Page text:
New Jersey Horseman’s Association Calls for “En Banc” Appeal by 3rd Circuit Court
The New Jersey horse racing industry asked the Third Circuit Court of Appeals to review its recent decision involving sports betting. The court battles between the New Jersey gambling industry and the top American sports leagues have garnered significant attention, because a win by New Jersey could strike down the PAPSA law and change the American gaming landscape.
So far, the State of New Jersey has taken the lead in the legal battles. Gov. Chris Christie has ordered his Attorney General to fight lawsuits by the NFL, NBA, NHL, NCAA, and Major League Baseball to stop attempts to regulate sports betting in New Jersey. Five different legal judgments have gone against the state, which is considering an appeal to the U.S. Supreme Court after its latest attempt to strike down the PASPA failed.
Monmouth Park Appeals Case
The New Jersey Horsemen’s Association, which operates Monmouth Park Racetrack in North Jersey, is the one who is appealing the case. They are asking for a review of a decision last month by a three-judge panel from the 3rd Circuit Court of Appeals, which ruled in favor of the sports associations. Under the law, the losing side in the case can ask for a review from the full 25-member panel from the Third Circuit Court–the so-called “en banc” judicial process (which sounds like it might be a roulette term). Under the “en banc” rules, each judge would be required to vote on the strength of the case, with the majority determining who won.
Monmouth Park call for the en banc decision is one step short of an appeal to the U.S. Supreme Court, which likely would be the next step. When Chris Christie said New Jersey would exhaust every legal means to overturn the 1992 PASPA law, he spoke the truth. Critics have said Gov. Christie has wasted millions of taxpayer dollars in legal fees for what they see as a quixotic struggle.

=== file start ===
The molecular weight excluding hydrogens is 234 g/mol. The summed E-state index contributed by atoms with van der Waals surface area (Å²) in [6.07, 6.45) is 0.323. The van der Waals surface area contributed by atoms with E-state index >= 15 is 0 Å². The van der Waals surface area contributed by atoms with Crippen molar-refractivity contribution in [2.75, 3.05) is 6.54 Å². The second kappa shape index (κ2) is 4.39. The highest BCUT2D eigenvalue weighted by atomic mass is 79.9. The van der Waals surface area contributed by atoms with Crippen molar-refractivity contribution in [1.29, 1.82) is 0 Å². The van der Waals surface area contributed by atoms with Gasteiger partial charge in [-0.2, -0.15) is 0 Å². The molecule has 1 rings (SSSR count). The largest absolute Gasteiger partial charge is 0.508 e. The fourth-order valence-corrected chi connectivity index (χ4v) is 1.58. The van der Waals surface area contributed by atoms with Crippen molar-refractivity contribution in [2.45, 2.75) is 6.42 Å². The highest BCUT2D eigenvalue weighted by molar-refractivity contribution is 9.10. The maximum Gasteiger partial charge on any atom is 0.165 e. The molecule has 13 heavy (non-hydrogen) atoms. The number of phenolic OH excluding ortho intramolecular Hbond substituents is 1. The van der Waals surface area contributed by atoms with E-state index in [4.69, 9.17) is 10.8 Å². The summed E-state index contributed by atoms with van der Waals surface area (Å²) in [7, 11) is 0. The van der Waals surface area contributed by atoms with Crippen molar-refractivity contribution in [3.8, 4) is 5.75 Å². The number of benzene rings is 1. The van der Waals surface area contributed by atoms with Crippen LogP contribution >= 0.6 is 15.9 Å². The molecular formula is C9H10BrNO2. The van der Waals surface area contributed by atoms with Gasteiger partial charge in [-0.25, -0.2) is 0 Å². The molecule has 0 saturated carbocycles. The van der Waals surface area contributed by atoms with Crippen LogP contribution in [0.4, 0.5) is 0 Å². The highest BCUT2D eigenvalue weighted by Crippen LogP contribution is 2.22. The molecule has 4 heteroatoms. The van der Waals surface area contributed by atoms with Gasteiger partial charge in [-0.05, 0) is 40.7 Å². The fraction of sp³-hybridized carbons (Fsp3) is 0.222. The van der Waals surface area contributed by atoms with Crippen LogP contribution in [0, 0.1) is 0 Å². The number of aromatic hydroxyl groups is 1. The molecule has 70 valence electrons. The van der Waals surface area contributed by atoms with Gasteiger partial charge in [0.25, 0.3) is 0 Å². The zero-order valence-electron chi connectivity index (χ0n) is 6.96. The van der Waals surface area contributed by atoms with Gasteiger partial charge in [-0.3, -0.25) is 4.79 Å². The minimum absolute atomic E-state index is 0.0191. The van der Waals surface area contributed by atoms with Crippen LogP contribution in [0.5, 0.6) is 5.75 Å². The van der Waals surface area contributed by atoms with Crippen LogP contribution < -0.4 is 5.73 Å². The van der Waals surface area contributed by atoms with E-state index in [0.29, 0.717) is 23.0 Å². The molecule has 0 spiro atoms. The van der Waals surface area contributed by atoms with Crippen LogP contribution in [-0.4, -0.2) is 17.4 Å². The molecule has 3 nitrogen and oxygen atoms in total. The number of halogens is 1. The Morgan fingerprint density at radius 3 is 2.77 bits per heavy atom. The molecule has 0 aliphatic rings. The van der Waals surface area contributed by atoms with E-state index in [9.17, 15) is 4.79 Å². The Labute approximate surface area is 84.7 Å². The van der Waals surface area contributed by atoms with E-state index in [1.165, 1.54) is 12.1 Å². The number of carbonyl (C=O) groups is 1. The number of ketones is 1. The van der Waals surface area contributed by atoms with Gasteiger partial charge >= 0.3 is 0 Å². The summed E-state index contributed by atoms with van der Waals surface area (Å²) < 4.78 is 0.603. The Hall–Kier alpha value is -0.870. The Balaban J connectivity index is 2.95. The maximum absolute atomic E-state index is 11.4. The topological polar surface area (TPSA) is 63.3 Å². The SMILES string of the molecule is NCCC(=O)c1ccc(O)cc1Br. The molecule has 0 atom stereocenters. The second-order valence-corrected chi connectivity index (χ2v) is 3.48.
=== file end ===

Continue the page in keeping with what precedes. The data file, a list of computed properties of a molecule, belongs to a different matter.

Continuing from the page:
About “En Banc” Decisions
Christopher Soriano, who works at the prestigious Duane Morris law firm, recently described how the rule works. He said, “En banc is ‘extraordinary’ and completely discretionary. [The] case must have a conflict with a prior decision or must involve exceptional importance. The question will be whether Judge Fuentes’ dissent creates a conflict with the prior decision.”
“En banc” might be seen as a desperation move by the Horseman’s Association, but one which could change the game for all side. The Horseman’s Association says, if the leagues are able to squelch legalized sports betting in New Jersey, it would “likely mean the end of New Jersey’s equine industry.” The lawyers added that a “similar fate may befall Atlantic City”, which has seen 4 of its 12 casinos closed their doors and a fifth declare bankruptcy in the past 2 years.
Undermining the NFL’s Integrity
For its part, the lawyers for the sports leagues argue that legalized sports betting at Monmouth Park would undermine the integrity of the game, due to public mistrust of the outcome of contests. The idea is that widespread, 50-state betting would lead to a proliferation of sports bets. If this happened, fans would consider the betting consequences of every action in a game, as well as every referees’ decision.
Why Judges Favor the Leagues
Not everyone sees it that way. The NFL, NBA, and Major League Baseball have seen tremendous growth in their sports over the past 23 years, when sports betting was legal in Nevada. Many cannot see how legal sportsbooks in Las Vegas have no effect on public trust, yet regulated betting at Monmouth Park would. New Jersey’s hope is the 25-judge panel would see the same disconnect as the lawmakers and administrators in Trenton.
In past cases, judges have ruled against New Jersey’s arguments based on the Professional and Amateur Sports Protection Act. They seem to buy the argument that the various sports’ integrities are at stake, or at least existing federal law should be upheld. One challenge to the PASPA is that it violates the Commerce Clause of the U.S. Constitution, because it favors one set of states over the others.
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